We all know this happens. But we pretend it doesn't. We all do this sort of dance of denial. They say that it takes 1-3 months to get back to you. They don't mean that each submission gets its own personal meeting. They mean the stack of paper is very high and getting higher. Don't expect a phone call in the next week, just because you finished a play. So... now I shall tell you about my experience on other side of the envelope. For six months, I was a script reader for Unnamed New Play Theater. UNPT had an open submission policy. Anyone could submit a full length play(not an excerpt). The end result of this policy was a wire shelving unit filled with plays. Plays were spilling onto the floor, and sticking out at weird angles, wagging off the shelves like tongues chastising you for your inadequate commitment to your job, playwrights and the American Theatre.
It's just that words like 'careful consideration' should have meaning. And if they don't, they should carry the illusion of meaning. All I ask (this is where my standards are) is that I am allowed to pretend that my submissions are not an empty exercise. I ask literary departments to support my illusion. When I got that e-mail, my first instinct was laughter. Were they serious? Did they really just say "after careful consideration?"
And so I did. I read scripts looking for the reasons why they shouldn't be done instead of why they should. If a script was bad, it was bad. If it was good it was the wrong kind of play for the theater.
We all know this happens. But we pretend it doesn't. We all do this sort of dance of denial. They say that it takes 1-3 months to get back to you. They don't mean that each submission gets its own personal meeting. They mean the stack of paper is very high and getting higher. Don't expect a phone call in the next week, just because you finished a play.
So... now I shall tell you about my experience on other side of the envelope. For six months, I was a script reader for Unnamed New Play Theater. UNPT had an open submission policy. Anyone could submit a full length play(not an excerpt). The end result of this policy was a wire shelving unit filled with plays. Plays were spilling onto the floor, and sticking out at weird angles, wagging off the shelves like tongues chastising you for your inadequate commitment to your job, playwrights and the American Theatre.
We interrupt this blog of wildly misinterpreting geico commercials to bring you this personal message...
Thinking about these issues some more, it seems the age that we've entered isn't post-racial, or post-homophobic or post-sexist. It is, rather, post-PC where we get a little thrill out of saying things that are somewhat transgressive and that is in its own way, humorous.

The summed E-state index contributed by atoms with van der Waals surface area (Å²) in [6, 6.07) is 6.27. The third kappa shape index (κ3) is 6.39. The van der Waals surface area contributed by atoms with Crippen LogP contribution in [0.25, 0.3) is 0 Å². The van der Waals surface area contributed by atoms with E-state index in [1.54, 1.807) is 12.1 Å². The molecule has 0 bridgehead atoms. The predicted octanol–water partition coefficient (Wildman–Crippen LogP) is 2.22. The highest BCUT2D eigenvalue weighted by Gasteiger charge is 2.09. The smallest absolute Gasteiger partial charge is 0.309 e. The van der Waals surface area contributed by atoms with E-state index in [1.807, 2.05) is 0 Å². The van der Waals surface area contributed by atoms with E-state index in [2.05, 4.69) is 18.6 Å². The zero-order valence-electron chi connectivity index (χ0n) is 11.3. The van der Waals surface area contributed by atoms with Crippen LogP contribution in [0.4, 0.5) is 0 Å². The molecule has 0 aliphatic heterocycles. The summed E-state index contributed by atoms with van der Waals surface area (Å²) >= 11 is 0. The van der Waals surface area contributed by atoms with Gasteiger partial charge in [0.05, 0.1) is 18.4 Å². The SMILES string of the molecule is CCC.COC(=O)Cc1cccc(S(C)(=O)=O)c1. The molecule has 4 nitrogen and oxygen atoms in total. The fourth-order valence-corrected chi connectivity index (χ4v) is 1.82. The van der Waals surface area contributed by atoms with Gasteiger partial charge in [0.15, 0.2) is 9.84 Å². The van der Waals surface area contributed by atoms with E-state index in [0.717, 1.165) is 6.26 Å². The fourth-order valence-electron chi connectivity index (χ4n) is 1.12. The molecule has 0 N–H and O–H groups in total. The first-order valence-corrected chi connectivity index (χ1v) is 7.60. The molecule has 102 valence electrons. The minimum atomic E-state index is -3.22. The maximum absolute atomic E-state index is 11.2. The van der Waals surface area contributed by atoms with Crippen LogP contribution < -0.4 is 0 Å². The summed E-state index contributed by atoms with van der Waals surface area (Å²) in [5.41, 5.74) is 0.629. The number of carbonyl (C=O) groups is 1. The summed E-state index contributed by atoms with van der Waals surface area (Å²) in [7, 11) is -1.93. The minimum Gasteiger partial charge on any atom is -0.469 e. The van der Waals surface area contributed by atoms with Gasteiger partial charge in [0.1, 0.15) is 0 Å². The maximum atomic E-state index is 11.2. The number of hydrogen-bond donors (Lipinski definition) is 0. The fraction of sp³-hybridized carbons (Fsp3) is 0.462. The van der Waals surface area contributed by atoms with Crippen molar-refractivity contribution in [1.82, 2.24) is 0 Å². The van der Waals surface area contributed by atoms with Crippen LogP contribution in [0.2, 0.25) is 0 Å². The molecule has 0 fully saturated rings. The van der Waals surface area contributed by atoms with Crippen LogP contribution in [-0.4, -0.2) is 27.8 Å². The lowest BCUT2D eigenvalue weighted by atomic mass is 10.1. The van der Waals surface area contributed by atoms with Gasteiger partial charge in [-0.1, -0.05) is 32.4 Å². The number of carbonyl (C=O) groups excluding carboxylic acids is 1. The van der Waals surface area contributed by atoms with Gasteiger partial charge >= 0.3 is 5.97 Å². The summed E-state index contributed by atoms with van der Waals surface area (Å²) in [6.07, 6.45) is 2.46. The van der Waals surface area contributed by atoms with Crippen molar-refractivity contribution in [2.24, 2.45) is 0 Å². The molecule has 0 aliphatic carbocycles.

Later at the White House, Mrs. Obama addressed guests that included executives from Google, Target and the Bravo TVnetwork, among many others, lunching on White House china from the Bush, Truman and Eisenhower administrations. She returned to an oft-stated theme: Kids need more than just a good education, they need exposure to the arts — and early.
"An educational foundation is only part of the equation," the first lady said. "In order for creativity to flourish and imagination to take hold, we also need to expose our children to the arts from a very young age."
She said Albert Einstein had it right when he said imagination is more important than knowledge. "We need to ensure that our children have both — knowledge and imagination. I know I want that for my girls. They deserve to have access to a good education and access to ideas and images that will spark their creativity."
I think the Right's extreme (and openly racist) reactions to Obama's Presidency and Sotomayor's nomination for the Court have put to bed a lot of the "post-racial" talk going on in American Politics. And thank goodness for that. It's certainly a sign of positive change that a black man can get elected President in America; the idea that it somehow moved us beyond race was ridiculous on its face. The story of race in America is the story of America. And many chapters of American history that seem non-racial have race lurking just below the surface, waiting to be discovered.
The scientists at Duke came up with a clever paradigm for isolating this more indirect rewarding pathway: they studied mice without a functional TRPM5 channel, which is essential for detecting sweetness. As a result, these mutant mice showed no immediate preference for sugar water.
But here comes the cool part of the experiment. The scientists then allowed the mice to spend some time with the sugar water and normal water. After a few hours, it became clear that the mutant mice greatly preferred the sugar water, even though they couldn't taste the sugar. (A control experiment with sucralose, an artificial sweetener, demonstrated that the rats were responding to the caloric intake, not the sweet taste.)